When Mireille Guiliano wrote “French Women Don’t Get Fat” it reached the number-one spot on the New York Times advice bestseller list. The idea behind the book inspired similarly-themed ventures, such as the Web site French Women Don’t Get Fat.
When you think of the best food in the world, don’t you think of French food? The French are famous the world over for their delicious dishes. They eat cheese, butter, and drink wine. Conventional wisdom would lead one to assume that France would rank high among the most-obese countries in the world. But that isn’t the case. The French can’t hold a candle to the kind of overweight and obesity rates we’re rockin’ in the United States.
That’s not to say that these problems don’t exist in France. They are struggling with a spike in rates, but nothing like we have.
Look at the typical French approach to eating: they go for fresh foods of high quality, eat small portions and savor every bite. They don’t shun dessert; they indulge.
Now witness the American way: Grab any and everything available, no matter the quality, go for the super-sized version and stuff it all in, even if engaged in some other activity, like sitting in front of the television or coasting down the highway. Many Americans don’t believe there is ever a time not to eat. The idea of three square meals a day has been blurred into eat whenever you want throughout the day. Americans have invented meals between meals.
My clients are always telling me about how they notice this difference in the two cultures. And it’s not only France. Another European country, Italy, shares a similar way of life.
When in Rome, I noticed it was not uncommon to see more people walking and using bicycles. In fact, they have a system where you can unlock public bikes, ride where you need to go, and drop off the bike in another place. The Italians rent bikes like we pay parking meters to basically rent a space to leave our vehicles.
Vespa Scooters are a common site. Even though cycling is a focus of this site, I am also a fan of motorcycles. They’re not for everyone, and can be dangerous. But my motorcycle fits into a sliding scale of necessity. My first choice is to take my bicycle, if I can. If I have to go too far, my next choice is to take the motorcycle. I basically go from zero cylinder to two. Next on the scale is four cylinders: my car.
In Rome, there seems to be more Vespa type scooters than cars. Women, men, grandparents…everyone uses them. I’ve seen a man on more than one occasion with his kid on his lap and his gray-haired mother on the back clutching grocery bags.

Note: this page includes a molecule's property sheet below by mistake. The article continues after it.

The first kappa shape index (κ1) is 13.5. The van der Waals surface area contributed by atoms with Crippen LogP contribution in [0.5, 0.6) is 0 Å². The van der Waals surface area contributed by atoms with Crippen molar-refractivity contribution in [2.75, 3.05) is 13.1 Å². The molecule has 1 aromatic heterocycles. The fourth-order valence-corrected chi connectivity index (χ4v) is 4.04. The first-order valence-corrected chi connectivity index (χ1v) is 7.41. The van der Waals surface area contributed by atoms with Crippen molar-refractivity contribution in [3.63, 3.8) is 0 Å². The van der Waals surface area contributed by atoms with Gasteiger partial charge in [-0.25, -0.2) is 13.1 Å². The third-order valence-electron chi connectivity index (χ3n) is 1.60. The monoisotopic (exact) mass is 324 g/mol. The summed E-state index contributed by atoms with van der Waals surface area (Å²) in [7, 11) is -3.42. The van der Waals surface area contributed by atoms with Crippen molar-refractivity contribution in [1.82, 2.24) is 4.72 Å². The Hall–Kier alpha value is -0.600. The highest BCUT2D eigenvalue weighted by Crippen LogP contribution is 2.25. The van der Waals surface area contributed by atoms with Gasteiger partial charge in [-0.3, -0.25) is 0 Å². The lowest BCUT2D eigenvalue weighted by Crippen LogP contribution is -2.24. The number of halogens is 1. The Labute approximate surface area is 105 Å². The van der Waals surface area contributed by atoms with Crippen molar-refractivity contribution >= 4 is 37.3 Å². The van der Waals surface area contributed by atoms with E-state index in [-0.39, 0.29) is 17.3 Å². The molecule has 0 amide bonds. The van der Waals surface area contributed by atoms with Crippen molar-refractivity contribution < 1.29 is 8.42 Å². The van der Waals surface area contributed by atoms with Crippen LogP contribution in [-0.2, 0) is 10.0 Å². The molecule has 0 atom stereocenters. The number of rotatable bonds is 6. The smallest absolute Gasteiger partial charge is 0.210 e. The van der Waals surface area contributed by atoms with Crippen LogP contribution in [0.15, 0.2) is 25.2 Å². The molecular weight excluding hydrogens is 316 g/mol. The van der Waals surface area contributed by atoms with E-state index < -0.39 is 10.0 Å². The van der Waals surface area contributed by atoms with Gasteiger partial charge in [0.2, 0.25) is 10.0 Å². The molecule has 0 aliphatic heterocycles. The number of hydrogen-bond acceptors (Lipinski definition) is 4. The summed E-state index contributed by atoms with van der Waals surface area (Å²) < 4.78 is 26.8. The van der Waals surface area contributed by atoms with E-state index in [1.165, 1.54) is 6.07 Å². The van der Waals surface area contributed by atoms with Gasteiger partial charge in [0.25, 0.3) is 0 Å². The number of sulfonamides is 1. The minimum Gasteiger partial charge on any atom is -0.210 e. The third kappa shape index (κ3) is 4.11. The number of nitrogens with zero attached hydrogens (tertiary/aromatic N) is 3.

In southern California, where I live, people buy the most car they can afford. A lot of them buy more car than they should, or even can afford. I know people who make less money than me who buy expensive foreign cars. This speaks volumes about how we look at things here. Everyone wants to see how comfortable they can possibly get.
We’ve set up society so we never have to walk. It’s common to find escalators and elevators in many places. Some gyms, like the Sports Club, have valet parking. Think about how absurd this is. People get someone else to park their car so they won’t have to walk, then they get on a treadmill so they can finally get around to doing some serious…wait for it…walking! Then there are those who take the elevator, not the stairs, to the second floor, so they can get on a stair machine.
Our priorities are in the wrong places. Don’t we see the irony in all of this?
When I was a kid, I was told to eat all of my food so I can get dessert. We were pushed to overeat, so we can eat more. The French have seemed to figure out that it’s not about how much you eat, but the quality of what you eat.
If there is one thing I can come down on the French for, it’s for not using deodorant.
Miracle weight-loss stories are frequently splashed throughout the cottage industry of celebrity news. We put certain people on a pedestal, and look to them for advice on everything from politics to weight loss.
Why would they have any special information? Just because someone can act, or sing, or dance, doesn’t mean they have the credentials to give such advice.
It seems that we often take mental shortcuts. We figure anyone who has figured out how to win an Oscar or an Emmy must have a grip on everything else in their life. But this isn’t true. Celebrities are flawed, too.
Oprah gives health advice all the time. It’s just a part of the entire Oprah network. She seems to have her hand in just about everything. What’s next? The Oprah douche?
I’m trying to remember exactly where I was standing when she become a doctor, or even an expert on anything. Oprah is nothing more than a brand. She has been called the world’s most influential woman, but that usually comes with people of great wealth. And that doesn’t mean she is the best person to influence our health.